Deal-making is back. After a recovery period following the initial shocks of the pandemic, mergers and acquisitions (M&A) activity has rebounded to reach historic levels. A company’s directors can play a critical role in determining whether this uptick in activity will be accretive for those companies that pursue M&A as a growth strategy.
The current environment in mind, here are five areas that boards should focus on when providing strategic oversight and guidance for their companies’ next deals.
M&A Readiness: Be Involved Before a Deal Is on the Table
Be proactive about understanding management’s readiness and preparedness to execute. Determine the following in advance:
What types of deals will the board be involved in? What types of deals (if any) will it not?
Does the company have the leadership, skills, capabilities, capacity, processes, scale, and advisors to successfully execute the deal?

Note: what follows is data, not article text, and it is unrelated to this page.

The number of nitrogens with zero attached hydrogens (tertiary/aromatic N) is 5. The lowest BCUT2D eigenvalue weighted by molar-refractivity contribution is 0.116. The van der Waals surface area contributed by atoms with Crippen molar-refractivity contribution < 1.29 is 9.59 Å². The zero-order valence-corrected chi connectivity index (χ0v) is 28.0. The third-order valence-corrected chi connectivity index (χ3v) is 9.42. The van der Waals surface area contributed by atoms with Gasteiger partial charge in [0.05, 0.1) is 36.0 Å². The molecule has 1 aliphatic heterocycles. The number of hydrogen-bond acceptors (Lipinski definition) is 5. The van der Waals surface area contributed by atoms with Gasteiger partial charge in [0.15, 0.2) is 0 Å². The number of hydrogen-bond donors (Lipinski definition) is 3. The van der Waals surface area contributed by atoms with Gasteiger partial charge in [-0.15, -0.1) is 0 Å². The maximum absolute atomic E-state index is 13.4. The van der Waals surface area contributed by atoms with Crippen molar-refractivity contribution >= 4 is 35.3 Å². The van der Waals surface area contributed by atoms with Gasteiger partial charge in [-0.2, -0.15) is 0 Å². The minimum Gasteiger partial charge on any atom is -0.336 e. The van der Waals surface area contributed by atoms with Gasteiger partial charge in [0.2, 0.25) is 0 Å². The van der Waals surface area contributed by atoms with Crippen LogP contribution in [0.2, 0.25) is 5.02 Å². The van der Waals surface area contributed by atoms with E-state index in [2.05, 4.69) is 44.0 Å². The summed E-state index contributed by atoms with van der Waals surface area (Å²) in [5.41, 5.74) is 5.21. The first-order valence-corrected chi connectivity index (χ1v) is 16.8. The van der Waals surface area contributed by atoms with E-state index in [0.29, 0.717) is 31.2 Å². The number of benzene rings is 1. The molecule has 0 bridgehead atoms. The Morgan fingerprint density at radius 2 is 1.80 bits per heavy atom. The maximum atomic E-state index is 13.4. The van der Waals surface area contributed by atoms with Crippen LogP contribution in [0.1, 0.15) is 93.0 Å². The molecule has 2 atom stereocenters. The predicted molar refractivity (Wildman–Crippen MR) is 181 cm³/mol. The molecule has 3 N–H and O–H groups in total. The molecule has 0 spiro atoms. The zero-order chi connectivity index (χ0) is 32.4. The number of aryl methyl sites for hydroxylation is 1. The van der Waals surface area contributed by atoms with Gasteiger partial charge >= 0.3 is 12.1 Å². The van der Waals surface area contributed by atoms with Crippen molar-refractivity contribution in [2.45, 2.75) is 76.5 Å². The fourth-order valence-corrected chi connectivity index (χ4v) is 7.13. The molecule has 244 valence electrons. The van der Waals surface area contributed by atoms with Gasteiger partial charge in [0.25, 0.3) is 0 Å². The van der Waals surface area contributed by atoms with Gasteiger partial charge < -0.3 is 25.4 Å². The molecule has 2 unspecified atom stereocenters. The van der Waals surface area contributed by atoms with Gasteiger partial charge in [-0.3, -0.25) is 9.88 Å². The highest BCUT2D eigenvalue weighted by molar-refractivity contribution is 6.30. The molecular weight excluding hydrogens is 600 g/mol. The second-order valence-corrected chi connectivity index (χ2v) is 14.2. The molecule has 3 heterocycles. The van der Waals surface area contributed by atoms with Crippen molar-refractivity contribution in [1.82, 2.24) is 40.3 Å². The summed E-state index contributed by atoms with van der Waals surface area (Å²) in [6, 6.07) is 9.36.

Does the organization have leaders with M&A (or specific deal type) expertise?
What processes and tools does the business have for pipeline management, due diligence, and integration?
What have the board and company learned from prior deals?
Diligence Oversight: Emphasize the Qualitative, Moderate the Pace
Validate the quantitative, and drill deep on the qualitative. Be sure to:
Probe externalities such as market factors, culture, brand, and perception.
Ensure there is a strong focus on broad and deep diligence.
Incorporate new considerations for areas such as people; culture dynamics; environmental, social, and governance issues; and cybersecurity.
Help moderate the pace, and don’t let the deal gain unsubstantiated momentum.
Also ask: How difficult will it be to achieve the operational objectives that will drive synergies? Where will changes drive the most opposition from stakeholders, and what is the company’s plan to address this opposition? If deal models and integration plans are predicated on unrealistic operational changes, the value won’t materialize. Good operational due diligence is just as—if not more—important than good financial due diligence, and it materially impacts speed to value. Make sure the company has objective inputs with the right industry and integration experience to evaluate and validate model and integration feasibility.